When a pesticide resistant bed bug survives chemical spraying it loses its mind for a while and winds up dead. I have had survivors from the neighbor's suites trotting around my place at high speed, in broad daylight, and launching kamikaze attacks on me. One dropped from the roof, bounced off my face and landed in my lap. The targeting system of that bed radar was working with pin point accuracy, but the part of that bed bug's sensory system that tells a bed bug when a human is sleeping was malfunctioning, so naturally that was a dead bed bug, thus proving that dive bombing a human while the human is wide awake is a very bad idea. I had a bed bug on speed reckless charge me like a maddened bull lunging at the red cape of a toreador. Another bed bug got away with biting me twice on the neck and then swollen up like a balloon proceeded to nonchalantly walk down the sleeve of my shirt, until it got squashed and popped like a balloon. I now understand all those complaints from those Africans about those aggressive screwy bed bugs that attack people after DDT is sprayed. The worst thing about DDT is that it is a persistent organic phosphate (it can still be found in the environment decades after it was banned). The reason why DDT is being used in Africa is that it is cheap, thus fighting malaria the cheapest possible way (the South African government was able to cut a billion and half rands from the health budget, after switching to the DDT strategy), and since DDT persists one spray per house is all that is required, resulting in more cost savings, at least until the mosquitoes become resistant. The pesticide in use in our country does not persist, and after a few days the bed bugs go back to normal, unlike in Africa, where they have to put up with those deranged bugs all the time because of the persistence of DDT in their environments.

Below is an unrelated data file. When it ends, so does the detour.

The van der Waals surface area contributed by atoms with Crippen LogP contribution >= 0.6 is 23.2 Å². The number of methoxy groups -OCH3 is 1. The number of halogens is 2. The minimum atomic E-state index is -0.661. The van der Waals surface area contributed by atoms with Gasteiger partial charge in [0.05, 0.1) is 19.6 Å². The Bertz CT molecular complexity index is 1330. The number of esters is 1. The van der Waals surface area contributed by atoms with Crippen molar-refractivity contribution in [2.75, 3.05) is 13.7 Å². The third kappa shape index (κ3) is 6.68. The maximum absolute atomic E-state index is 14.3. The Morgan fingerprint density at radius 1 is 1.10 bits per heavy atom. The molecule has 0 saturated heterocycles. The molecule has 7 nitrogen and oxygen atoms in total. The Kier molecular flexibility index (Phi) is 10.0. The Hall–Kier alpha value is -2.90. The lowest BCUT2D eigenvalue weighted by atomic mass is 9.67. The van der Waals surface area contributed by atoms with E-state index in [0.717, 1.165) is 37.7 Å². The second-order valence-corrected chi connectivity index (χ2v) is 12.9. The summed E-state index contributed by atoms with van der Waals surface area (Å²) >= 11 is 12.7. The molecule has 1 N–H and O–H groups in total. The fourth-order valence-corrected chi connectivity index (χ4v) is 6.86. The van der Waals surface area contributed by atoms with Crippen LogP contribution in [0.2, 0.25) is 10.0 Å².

In a previous article I stated that when you spray bed bugs and kill the bed bugs that can be killed leaving behind only the resistant bed bugs the end result is that wind up with only resistant bed bugs from that time on. This appears to be incorrect, and either I picked up some bad information somewhere or I misunderstood some information I received. The bed bugs in this building have been knocked back in the past, and yet there is still a mixed population of bed bugs here, many of which can be killed by pesticides and some of which are resistant and survive to restart the infestation again in one suite after another. I assumed that all we had here were resistant bed bugs because of the past spraying, but my observations this week indicate that the process of pesticide resistance developing in bed bugs is not so black and white but rather the process is more complex that I understood it to be.